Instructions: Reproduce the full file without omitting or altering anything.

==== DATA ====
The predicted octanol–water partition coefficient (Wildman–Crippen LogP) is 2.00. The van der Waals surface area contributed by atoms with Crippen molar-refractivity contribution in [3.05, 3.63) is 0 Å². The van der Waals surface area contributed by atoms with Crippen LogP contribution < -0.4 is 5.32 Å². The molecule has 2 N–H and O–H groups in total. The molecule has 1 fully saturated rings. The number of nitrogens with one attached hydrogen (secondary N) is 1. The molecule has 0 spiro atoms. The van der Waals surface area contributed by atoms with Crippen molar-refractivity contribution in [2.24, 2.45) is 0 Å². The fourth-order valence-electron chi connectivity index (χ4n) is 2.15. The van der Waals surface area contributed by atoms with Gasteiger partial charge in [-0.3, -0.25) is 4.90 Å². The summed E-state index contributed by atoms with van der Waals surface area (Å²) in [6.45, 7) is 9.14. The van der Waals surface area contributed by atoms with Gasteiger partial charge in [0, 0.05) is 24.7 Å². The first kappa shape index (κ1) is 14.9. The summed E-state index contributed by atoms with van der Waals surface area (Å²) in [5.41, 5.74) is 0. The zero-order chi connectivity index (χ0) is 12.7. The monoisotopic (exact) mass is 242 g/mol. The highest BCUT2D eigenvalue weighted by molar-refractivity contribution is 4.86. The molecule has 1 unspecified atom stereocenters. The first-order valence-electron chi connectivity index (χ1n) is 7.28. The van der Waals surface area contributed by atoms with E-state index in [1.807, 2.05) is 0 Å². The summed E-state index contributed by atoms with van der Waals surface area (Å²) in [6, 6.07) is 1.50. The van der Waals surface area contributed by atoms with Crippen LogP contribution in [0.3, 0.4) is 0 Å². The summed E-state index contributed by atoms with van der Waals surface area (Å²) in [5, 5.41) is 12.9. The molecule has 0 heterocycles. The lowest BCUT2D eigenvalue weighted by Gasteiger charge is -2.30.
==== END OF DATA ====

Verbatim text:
The predicted octanol–water partition coefficient (Wildman–Crippen LogP) is 2.00. The van der Waals surface area contributed by atoms with Crippen molar-refractivity contribution in [3.05, 3.63) is 0 Å². The van der Waals surface area contributed by atoms with Crippen LogP contribution < -0.4 is 5.32 Å². The molecule has 2 N–H and O–H groups in total. The molecule has 1 fully saturated rings. The number of nitrogens with one attached hydrogen (secondary N) is 1. The molecule has 0 spiro atoms. The van der Waals surface area contributed by atoms with Crippen molar-refractivity contribution in [2.24, 2.45) is 0 Å². The fourth-order valence-electron chi connectivity index (χ4n) is 2.15. The van der Waals surface area contributed by atoms with Gasteiger partial charge in [-0.3, -0.25) is 4.90 Å². The summed E-state index contributed by atoms with van der Waals surface area (Å²) in [6.45, 7) is 9.14. The van der Waals surface area contributed by atoms with Gasteiger partial charge in [0, 0.05) is 24.7 Å². The first kappa shape index (κ1) is 14.9. The summed E-state index contributed by atoms with van der Waals surface area (Å²) in [5.41, 5.74) is 0. The zero-order chi connectivity index (χ0) is 12.7. The monoisotopic (exact) mass is 242 g/mol. The highest BCUT2D eigenvalue weighted by molar-refractivity contribution is 4.86. The molecule has 1 unspecified atom stereocenters. The first-order valence-electron chi connectivity index (χ1n) is 7.28. The van der Waals surface area contributed by atoms with E-state index in [1.807, 2.05) is 0 Å². The summed E-state index contributed by atoms with van der Waals surface area (Å²) in [6, 6.07) is 1.50. The van der Waals surface area contributed by atoms with Crippen LogP contribution in [0.3, 0.4) is 0 Å². The summed E-state index contributed by atoms with van der Waals surface area (Å²) in [5, 5.41) is 12.9. The molecule has 0 heterocycles. The lowest BCUT2D eigenvalue weighted by Gasteiger charge is -2.30.